This general equilibrium of consumption for the product mix Ye, Xe is shown in figure 22.26. We construct an Edgeworth box for consumption with the precise dimensions Ye and Xe by dropping from point T (on the product transformation curve) lines parallel to the commodity axes. We next plot the indifference curves of consumer A with origin the south-west corner, and the indifference curves of B with origin the north-east corner. Any point in the Edgeworth consumption box shows six variables: the total quanti­ties Ye and Xe, and a particular distribution of these quantities between the two consumers. However, not all distributions are efficient in the Pareto sense.

A Pareto- efficient distribution of commodities is one such that it is impossible to increase the utility of one consumer without reducing the utility of the other. From figure 22.26 it is seen that only points of tangency of the indifference curves of the two consumers represent Pareto-efficient distributions. The locus of these points is called the Edge- worth contract curve of consumption. It should be clear that at each point of this curve the following equilibrium condition is satisfied

MRSAx,y = MRSBx,y

Thus for a given product-mix (such as T, which we are considering) there is an infinite number of possible Pareto-optimal equilibria of distribution: the equilibrium of consumption is not unique, since it can occur at any point of the contract curve of consumption. However, with perfect competition, only one of these points is consist­ent with the general equilibrium of the system. This is the point of the contract curve where the (‘equalised’) MRSx,y of the consumers is equal to the price ratio of the commodities, that is, where condition (3) is fulfilled.

In figure 22.26 the equilibrium of the consumers is defined by point T. Consumer A reaches the utility level implied by the indifference curve A2, buying 0M of X and ON of Y. Consumer B reaches the utility level implied by the indifference curve B4, buying the remaining quantities MXe of X and NYe of Y.

(c) Simultaneous equilibrium of production and consumption (efficiency in product-mix):

From the discussion of the preceding two sections it follows that the general equilibrium of the system as a whole requires the fulfillment of a third condition, namely that the marginal rate of product transformation (slope of the PPC) be equal to the marginal rate of substitution of the two commodities between the consumers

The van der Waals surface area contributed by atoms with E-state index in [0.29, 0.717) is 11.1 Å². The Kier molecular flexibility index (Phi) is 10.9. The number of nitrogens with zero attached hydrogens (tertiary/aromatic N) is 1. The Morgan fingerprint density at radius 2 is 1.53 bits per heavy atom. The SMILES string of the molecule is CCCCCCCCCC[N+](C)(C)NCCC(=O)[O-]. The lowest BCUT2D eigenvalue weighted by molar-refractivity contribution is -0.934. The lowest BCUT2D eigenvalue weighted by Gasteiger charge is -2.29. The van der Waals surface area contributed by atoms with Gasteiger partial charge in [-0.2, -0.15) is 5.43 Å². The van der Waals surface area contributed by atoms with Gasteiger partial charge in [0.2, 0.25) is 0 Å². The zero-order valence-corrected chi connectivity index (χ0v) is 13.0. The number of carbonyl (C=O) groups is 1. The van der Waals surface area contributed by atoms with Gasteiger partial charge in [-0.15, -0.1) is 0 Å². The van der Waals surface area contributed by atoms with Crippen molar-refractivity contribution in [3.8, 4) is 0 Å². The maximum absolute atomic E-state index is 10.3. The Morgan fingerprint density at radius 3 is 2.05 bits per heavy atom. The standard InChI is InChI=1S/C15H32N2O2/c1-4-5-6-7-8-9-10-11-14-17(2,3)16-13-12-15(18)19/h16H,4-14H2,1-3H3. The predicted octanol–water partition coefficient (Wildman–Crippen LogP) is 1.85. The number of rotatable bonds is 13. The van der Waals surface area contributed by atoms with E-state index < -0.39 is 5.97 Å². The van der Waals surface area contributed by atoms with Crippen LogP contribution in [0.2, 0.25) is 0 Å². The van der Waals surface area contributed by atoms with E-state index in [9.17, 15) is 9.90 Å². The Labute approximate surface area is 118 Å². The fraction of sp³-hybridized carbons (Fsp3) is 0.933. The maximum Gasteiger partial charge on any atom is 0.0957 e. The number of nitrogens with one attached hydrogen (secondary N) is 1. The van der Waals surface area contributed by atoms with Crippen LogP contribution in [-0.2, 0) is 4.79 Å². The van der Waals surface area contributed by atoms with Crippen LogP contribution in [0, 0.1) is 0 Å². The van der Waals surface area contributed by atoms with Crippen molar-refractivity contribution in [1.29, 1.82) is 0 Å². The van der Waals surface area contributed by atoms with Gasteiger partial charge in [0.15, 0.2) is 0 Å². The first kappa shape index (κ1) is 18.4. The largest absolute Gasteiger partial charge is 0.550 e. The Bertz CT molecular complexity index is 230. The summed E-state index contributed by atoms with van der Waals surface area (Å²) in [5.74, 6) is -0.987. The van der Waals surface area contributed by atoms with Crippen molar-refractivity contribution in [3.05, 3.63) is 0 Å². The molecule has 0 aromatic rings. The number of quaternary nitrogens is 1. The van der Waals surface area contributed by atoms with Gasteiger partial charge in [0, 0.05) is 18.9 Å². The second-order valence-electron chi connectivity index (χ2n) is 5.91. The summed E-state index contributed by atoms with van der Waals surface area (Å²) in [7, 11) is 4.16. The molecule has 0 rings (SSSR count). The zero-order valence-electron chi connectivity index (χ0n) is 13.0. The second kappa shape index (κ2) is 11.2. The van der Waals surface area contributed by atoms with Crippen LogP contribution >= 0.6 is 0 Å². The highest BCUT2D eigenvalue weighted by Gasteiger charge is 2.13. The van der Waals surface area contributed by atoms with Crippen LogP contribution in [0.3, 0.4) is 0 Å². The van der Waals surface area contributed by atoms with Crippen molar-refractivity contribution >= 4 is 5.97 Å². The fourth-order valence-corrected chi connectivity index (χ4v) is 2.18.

MRPTx,y = MRSAx,y = MRSBx,y

In perfect competition this condition is satisfied, since, from expression (2)

MRPTx,y = Px/Py

and from expression (3)

MRSAx,y = MRSBx,y = Px/Py

so that

MRPTX, y = MRSAx,y = MRSBx,y (4)

This is the third condition of Pareto efficiency. It refers to the efficiency of product substitution (or optimal composition of output). Since the MRPT shows the rate at which a good can be transformed into another in production, and the MRS shows the rate at which the consumers are willing to exchange one good for another, the system is not in equilibrium unless the two ratios are equal. Only then the production sectors’ plans are consistent with the household sectors’ plans, and the two are in equilibrium.

A simple numerical example may illustrate the argument. Suppose that the MRPTX,y is 2 Y/X, while the MRSX,y — Y/X. The economy can produce two units of Y by sacrificing one unit of X, while the consumers are willing to exchange one unit of X for one unit of Y. In figure 22.27 the inequality of the two ratios is shown by points c and d. Apparently firms produce a smaller quantity of Y and a larger quantity of X relative to the preferences of the consumers. Given the assumption of consumer sovereignty, firms must reduce X and increase the production of Y for the attainment of general equilibrium. The economic meaning of the third efficiency criterion is that the combination of outputs must be optimal from both the consumers’ and the producers’ point of view.

In summary, with perfect competition (and no discontinuities and with constant returns to scale) the simple two-factor, two-commodity, two-consumer system has a general equilibrium solution, in which three Pareto-efficiency conditions are satisfied:

1. The MRS between the two goods is equal for both consumers. This efficiency in distribution implies optimal allocation of the goods among consumers.

2. The MRTS between the two factors is equal for all firms. This efficiency in factor substitution implies optimal allocation of the factors among the two firms.

3. The MRS and the MRPT are equal for the two goods. This efficiency in product- mix implies optimal composition of output in the economy and thus optimal alloca­tion of resources.

Whether such a general equilibrium solution (on the PPC) is desirable for the society as a whole is another question, which is the core of Welfare Economics.